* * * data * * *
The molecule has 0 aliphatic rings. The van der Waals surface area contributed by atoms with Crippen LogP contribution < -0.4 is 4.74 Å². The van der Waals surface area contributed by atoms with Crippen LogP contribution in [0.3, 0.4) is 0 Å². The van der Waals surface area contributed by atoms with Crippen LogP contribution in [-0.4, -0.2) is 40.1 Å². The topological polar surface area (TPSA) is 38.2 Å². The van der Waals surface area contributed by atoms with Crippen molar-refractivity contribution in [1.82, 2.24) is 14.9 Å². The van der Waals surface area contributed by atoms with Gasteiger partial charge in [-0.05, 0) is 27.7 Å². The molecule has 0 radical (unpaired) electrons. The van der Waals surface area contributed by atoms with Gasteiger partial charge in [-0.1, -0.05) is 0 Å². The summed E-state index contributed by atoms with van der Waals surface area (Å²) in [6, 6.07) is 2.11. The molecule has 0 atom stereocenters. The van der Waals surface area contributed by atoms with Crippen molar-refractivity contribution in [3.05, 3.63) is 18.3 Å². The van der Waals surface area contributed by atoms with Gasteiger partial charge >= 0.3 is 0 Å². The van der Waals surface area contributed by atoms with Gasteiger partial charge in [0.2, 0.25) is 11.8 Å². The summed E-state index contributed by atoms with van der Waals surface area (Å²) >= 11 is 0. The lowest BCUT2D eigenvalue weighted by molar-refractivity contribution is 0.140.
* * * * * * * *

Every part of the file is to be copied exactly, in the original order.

The molecule has 0 aliphatic rings. The van der Waals surface area contributed by atoms with Crippen LogP contribution < -0.4 is 4.74 Å². The van der Waals surface area contributed by atoms with Crippen LogP contribution in [0.3, 0.4) is 0 Å². The van der Waals surface area contributed by atoms with Crippen LogP contribution in [-0.4, -0.2) is 40.1 Å². The topological polar surface area (TPSA) is 38.2 Å². The van der Waals surface area contributed by atoms with Crippen molar-refractivity contribution in [1.82, 2.24) is 14.9 Å². The van der Waals surface area contributed by atoms with Gasteiger partial charge in [-0.05, 0) is 27.7 Å². The molecule has 0 radical (unpaired) electrons. The van der Waals surface area contributed by atoms with Gasteiger partial charge in [-0.1, -0.05) is 0 Å². The summed E-state index contributed by atoms with van der Waals surface area (Å²) in [6, 6.07) is 2.11. The molecule has 0 atom stereocenters. The van der Waals surface area contributed by atoms with Crippen molar-refractivity contribution in [3.05, 3.63) is 18.3 Å². The van der Waals surface area contributed by atoms with Gasteiger partial charge >= 0.3 is 0 Å². The van der Waals surface area contributed by atoms with Gasteiger partial charge in [0.2, 0.25) is 11.8 Å². The summed E-state index contributed by atoms with van der Waals surface area (Å²) >= 11 is 0. The lowest BCUT2D eigenvalue weighted by molar-refractivity contribution is 0.140.